XXXVI . Legislative wisdom behind this scheme or need felt by the Parliament for such a measure is not questioned before us. As the measure is unique and contingent upon the subjective satisfaction of the NCLT, the Parliament expected a higher moral response from the professional like CA and a CA who recuses or resigns, therefore is not subjected to any humiliation ie disqualification. This does not cast any stigma upon him. The scheme in substantive part of S. 140(5) does not imply that once the satisfaction is reached by NCLT, it has to mechanically pass the final order in every case and a direction to change the CA must be issued. This word “may” can not mean “shall”. Only situation in which the final order may not be passed is ceasing of the subject CA as company auditor of that particular company.
XXXVII. Second proviso to S. 140(5) needs to be construed in this background. It accepts the fact that NCLT may not be required to pass “final order” in all cases. It therefore only operates when NCLT after giving an opportunity to effect change, is required to pass final order against CA ie over-rule his objection & direct the Company before it to change him. If this hearing and order is avoided, said second proviso will never be attracted at all. This debarment is a more stringent measure since it is qua all other companies and not restricted to one company before NCLT. Additionally, such final order also exposes him to possibility of prosecution under S. 447.
XXXVIII. In suitable cases, even after such change of CA, the earlier CA, Company its directors or the officers can be proceeded against under S. 132, S.447 or Chartered Accountants Act or the other provisions of the Companies Act. Therefore only S. 140(5) begins with words “without prejudice to the other provisions“.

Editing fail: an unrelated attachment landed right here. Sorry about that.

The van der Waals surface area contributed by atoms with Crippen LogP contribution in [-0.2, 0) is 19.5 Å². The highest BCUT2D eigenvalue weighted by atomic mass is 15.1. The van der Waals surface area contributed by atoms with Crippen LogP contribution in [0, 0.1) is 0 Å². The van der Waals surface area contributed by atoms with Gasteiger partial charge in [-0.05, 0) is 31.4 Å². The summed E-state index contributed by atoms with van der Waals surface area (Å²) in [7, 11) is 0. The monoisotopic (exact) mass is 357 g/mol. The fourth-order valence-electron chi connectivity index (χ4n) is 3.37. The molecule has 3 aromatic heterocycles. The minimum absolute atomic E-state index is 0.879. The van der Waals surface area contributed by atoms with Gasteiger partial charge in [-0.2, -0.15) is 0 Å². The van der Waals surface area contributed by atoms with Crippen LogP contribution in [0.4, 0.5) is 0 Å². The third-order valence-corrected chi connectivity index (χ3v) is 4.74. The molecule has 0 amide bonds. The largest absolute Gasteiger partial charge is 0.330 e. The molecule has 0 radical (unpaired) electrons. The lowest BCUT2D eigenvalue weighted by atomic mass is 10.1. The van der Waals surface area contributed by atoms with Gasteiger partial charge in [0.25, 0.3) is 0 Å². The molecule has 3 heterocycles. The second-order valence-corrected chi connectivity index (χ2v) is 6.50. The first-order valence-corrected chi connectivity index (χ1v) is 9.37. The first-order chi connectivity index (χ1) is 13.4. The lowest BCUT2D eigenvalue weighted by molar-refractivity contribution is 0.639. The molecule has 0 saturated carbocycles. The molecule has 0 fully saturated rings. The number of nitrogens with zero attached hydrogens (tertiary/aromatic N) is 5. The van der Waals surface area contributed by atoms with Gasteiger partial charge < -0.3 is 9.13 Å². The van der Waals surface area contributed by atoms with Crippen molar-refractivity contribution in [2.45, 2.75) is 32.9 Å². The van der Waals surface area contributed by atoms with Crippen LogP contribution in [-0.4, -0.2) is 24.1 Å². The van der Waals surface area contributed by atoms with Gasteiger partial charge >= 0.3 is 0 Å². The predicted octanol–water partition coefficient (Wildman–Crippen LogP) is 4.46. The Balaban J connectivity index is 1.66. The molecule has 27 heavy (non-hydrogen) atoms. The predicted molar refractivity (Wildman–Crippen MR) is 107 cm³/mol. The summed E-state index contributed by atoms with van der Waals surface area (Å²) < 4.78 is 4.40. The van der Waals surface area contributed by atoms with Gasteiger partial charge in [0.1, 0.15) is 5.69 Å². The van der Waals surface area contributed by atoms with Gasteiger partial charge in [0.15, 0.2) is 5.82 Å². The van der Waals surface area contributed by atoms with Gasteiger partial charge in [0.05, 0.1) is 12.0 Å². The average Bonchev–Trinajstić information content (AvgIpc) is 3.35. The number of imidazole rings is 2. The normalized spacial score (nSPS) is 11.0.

XXXIX. The second proviso warrants debarment for appointment and also liability for prosecution under S. 447 of the 2013 Act. The issue may crop up in NCLT in relation to one or more companies and it may issue directions to change CA/CAs to such company/ies before it. As NCLT is concerned with purity of the affairs of those companies, it can not issue a general or blanket direction to other companies (not before it) to change their CA also. As NCLT is not invested with power to deal with CA, it can not pass such a general order. However, when the CA forgets his independent & impartial noble status or tries to unnecessarily identify himself with the cause, and thereby raises a frivolous defence, consequences provided for in second proviso are more drastic. Such CA can not be appointed by any other company also in future for 5 years due to debarment.
XL. By recusing himself after the NCLT reaches the subjective satisfaction, concerned CA does not incur any disadvantage or is not prejudiced. If the action for professional misconduct is initiated or the prosecution under S. 447 is started, he can defend himself effectively and no adverse inference can be drawn against him for exhibiting the higher professional morals or adhering to better benchmark.
XLI. Such CA can not also make grievance about this scheme of S. 140(5) since nobody compels him to be the Company CA & he opts to be so of his own. He also can not assail the higher moral values expected of him in the said role.
XLII. Second proviso is therefore a notice in advance to such CA who has agreed to conduct himself with high moral values about the possible disqualification for raising the frivolous pleas in defence. NCLT may not be required to take recourse to this power in all cases & the responsible professional like CA is also made to respond with sincerity earnestly. The action when initiated, also need to be completed at the earliest.